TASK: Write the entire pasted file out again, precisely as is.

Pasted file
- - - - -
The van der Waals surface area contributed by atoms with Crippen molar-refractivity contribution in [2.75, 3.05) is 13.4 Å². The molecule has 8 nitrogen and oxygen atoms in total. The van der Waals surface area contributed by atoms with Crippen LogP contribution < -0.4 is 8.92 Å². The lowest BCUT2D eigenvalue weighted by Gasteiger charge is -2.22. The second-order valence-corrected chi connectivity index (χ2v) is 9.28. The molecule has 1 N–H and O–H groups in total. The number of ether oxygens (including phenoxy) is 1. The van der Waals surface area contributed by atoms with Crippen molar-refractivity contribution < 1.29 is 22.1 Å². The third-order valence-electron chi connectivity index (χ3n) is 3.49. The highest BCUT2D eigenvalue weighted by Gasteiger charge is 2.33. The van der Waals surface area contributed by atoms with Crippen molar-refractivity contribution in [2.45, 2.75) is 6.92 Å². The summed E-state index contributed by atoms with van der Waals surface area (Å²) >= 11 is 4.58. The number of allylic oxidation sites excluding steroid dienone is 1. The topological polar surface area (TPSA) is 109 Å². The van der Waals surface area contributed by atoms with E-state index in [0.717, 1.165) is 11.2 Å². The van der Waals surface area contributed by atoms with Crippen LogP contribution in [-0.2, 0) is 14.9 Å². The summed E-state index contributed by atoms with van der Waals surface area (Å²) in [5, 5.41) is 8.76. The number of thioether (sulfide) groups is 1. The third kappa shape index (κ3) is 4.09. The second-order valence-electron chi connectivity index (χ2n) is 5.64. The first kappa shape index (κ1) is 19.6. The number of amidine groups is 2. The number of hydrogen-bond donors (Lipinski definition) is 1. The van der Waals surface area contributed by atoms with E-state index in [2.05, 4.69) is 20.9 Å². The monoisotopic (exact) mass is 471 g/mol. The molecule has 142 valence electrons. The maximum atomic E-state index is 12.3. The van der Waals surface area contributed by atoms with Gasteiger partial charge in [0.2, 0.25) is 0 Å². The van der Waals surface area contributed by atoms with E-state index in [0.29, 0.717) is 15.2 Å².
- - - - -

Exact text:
The van der Waals surface area contributed by atoms with Crippen molar-refractivity contribution in [2.75, 3.05) is 13.4 Å². The molecule has 8 nitrogen and oxygen atoms in total. The van der Waals surface area contributed by atoms with Crippen LogP contribution < -0.4 is 8.92 Å². The lowest BCUT2D eigenvalue weighted by Gasteiger charge is -2.22. The second-order valence-corrected chi connectivity index (χ2v) is 9.28. The molecule has 1 N–H and O–H groups in total. The number of ether oxygens (including phenoxy) is 1. The van der Waals surface area contributed by atoms with Crippen molar-refractivity contribution < 1.29 is 22.1 Å². The third-order valence-electron chi connectivity index (χ3n) is 3.49. The highest BCUT2D eigenvalue weighted by Gasteiger charge is 2.33. The van der Waals surface area contributed by atoms with Crippen molar-refractivity contribution in [2.45, 2.75) is 6.92 Å². The summed E-state index contributed by atoms with van der Waals surface area (Å²) >= 11 is 4.58. The number of allylic oxidation sites excluding steroid dienone is 1. The topological polar surface area (TPSA) is 109 Å². The van der Waals surface area contributed by atoms with E-state index in [0.717, 1.165) is 11.2 Å². The van der Waals surface area contributed by atoms with Crippen LogP contribution in [-0.2, 0) is 14.9 Å². The summed E-state index contributed by atoms with van der Waals surface area (Å²) in [5, 5.41) is 8.76. The number of thioether (sulfide) groups is 1. The third kappa shape index (κ3) is 4.09. The second-order valence-electron chi connectivity index (χ2n) is 5.64. The first kappa shape index (κ1) is 19.6. The number of amidine groups is 2. The number of hydrogen-bond donors (Lipinski definition) is 1. The van der Waals surface area contributed by atoms with E-state index in [2.05, 4.69) is 20.9 Å². The monoisotopic (exact) mass is 471 g/mol. The molecule has 142 valence electrons. The maximum atomic E-state index is 12.3. The van der Waals surface area contributed by atoms with Gasteiger partial charge in [0.2, 0.25) is 0 Å². The van der Waals surface area contributed by atoms with E-state index in [0.29, 0.717) is 15.2 Å².